The real ‘Golden Age’ of Baseball
During the decade of the ’60s, our country appeared to be coming apart at the seems.
We nearly turned a cold war into a nuclear war over missiles in Cuba, we had a United States president and a civil rights leader assassinated, and a war began in Vietnam, which sparked protest and riots in city streets and on college campuses.
Generations clashed and were torn apart.
I was only a boy during the ’60s and although I was aware of all the radical change and chaos in our country, my life was consumed with baseball.
Every baseball fan has his or hers favorite decade, their Golden Age of Baseball. Mine, obviously, is the 1960s.
Despite all the chaos outside stadiums during the ’60s, baseball prospered like no other decade in its history.
Here’s my case.
Pitching and Power
No other decade had such a robust collection of great pitchers and great sluggers.
So many pitchers dominated during the decade. A total of 82 pitchers won 20 or more games a season, and one pitcher won 31.
St. Louis’ Bob Gibson, L.A. Dodgers’ Don Drysdale, Sandy Koufax and Detroit’s Denny McLain set several records during the decade.
Koufax won the Cy Young three times in four years and was just un-hittable.
One significant accomplishment was in 1968, as McLain went 31-6 (Dizzy Dean won 30 games in 1934), and no other pitcher since then has reached that mark.
With all that superb pitching, there were as many hitters who were able to have Hall of Fame level hitting performances year in and year out.
These were the hitters like Cincinnati Reds’ and Baltimore Orioles’ Frank Robinson, San Francisco Giants’ Willie Mays, Milwaukee Braves’ and Atlanta Braves Hank Aaron and Pittsburgh Pirates’ Roberto Clemente just to name a few.
From 1960 to 1969, Aaron led the major leagues twice in runs scored and three times in RBIs. He hit over .300 in eight different seasons during the decade and scored at least 100 runs in nine out of the 10 years.
A Hall-of-Fame Decade
A total of 53 Hall of Famers played in the 1960s, more than any other single decade in baseball history.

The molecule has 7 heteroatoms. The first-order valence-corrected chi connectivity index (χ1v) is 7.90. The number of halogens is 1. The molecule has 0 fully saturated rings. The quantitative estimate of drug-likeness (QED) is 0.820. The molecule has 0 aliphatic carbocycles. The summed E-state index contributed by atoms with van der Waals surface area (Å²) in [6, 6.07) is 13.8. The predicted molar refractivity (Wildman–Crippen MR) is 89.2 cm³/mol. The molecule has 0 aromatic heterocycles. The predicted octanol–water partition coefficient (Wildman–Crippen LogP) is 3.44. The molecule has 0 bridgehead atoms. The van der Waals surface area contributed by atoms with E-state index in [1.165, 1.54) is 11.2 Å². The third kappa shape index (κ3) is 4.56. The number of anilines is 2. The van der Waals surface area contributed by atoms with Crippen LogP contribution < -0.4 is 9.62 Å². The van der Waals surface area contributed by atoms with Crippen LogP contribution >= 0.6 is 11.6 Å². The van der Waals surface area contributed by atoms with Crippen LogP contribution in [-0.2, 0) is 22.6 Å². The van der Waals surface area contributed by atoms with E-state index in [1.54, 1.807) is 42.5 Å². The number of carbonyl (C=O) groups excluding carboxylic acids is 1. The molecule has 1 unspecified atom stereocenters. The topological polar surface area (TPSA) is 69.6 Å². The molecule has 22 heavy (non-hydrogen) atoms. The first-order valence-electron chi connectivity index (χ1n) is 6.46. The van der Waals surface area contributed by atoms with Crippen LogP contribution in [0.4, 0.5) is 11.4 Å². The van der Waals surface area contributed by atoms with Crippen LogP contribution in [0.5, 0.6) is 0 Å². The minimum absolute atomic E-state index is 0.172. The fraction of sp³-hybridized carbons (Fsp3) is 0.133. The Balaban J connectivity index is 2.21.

But let’s be honest, it was easier getting into the HOF when there were fewer players populating it.
During this decade, eight pitchers would eventually win 300 or more games during their careers. That is one-third of all the 300-game winners in major league history pitched in the ’60s.
The eight were Warren Spahn, Early Wynn, Steve Carlton, Nolan Ryan, Don Sutton, Phil Niekro, Gaylord Perry and Tom Seaver.
Prior to the decade of the ’60s, there were just four perfect games pitched in the major leagues since 1900. However, Jim Bunning (June 21, 1964), Koufax (Sept. 9, 1965) and Jim “Catfish” Hunter (May 8, 1968) pitched perfect games in the ’60s.
Last Triple Crown
It’s very difficult to win a Triple Crown (batting average, home runs, RBI). However, in the decade, Frank Robinson and Carl Yastrzemski did it back-to-back in 1966 and 1967. And no other player has even come close to winning the Triple Crown since, which has been 44-consecutive seasons.
Gibson and Lolich in the 1968 Series
Well, I hated it at the time, and it’s one performance I’ll never forget, but Gibson’s 17 strikeouts in Game 1 of the 1968 World Series was very impressive.
But my beloved Detroit Tigers rallied from a 3-1 deficit to win the Series as lefty Mickey Lolich picked up three wins and even beat Gibson in Game 7 on two days’ rest. Now that’s amazing.
Those Amazin’ Mets
The majority of sports fans believe the most astonishing outcome of any sporting event is the United States hockey team winning the gold medal in the 1980 Olympics.
For me, that’s a close second. My No. 1 astonishing outcome came in the fall of 1969 when the New York Mets stunned the heavily-favored Baltimore Orioles.
I guess you had to live through the Mets’ first few seasons to really appreciate how “amazin’” this championship was. But the 1968 New York Mets, which was only its seventh season, went 73-89 and finished ninth in the 10-team National League.
It didn’t exist in the 1960s
In my mind, baseball in the 1960s was near perfection as any game could get. Not only for the above reasons, but for what didn’t exist in the game.
There were no agents, no designated hitters, no steroids, no free agents, no over-paid players, no divisions, no wild card teams, no World Series games in November, and no player strikes.
That’s why the 1960s were so special to me. It was my “Golden Age of Baseball.”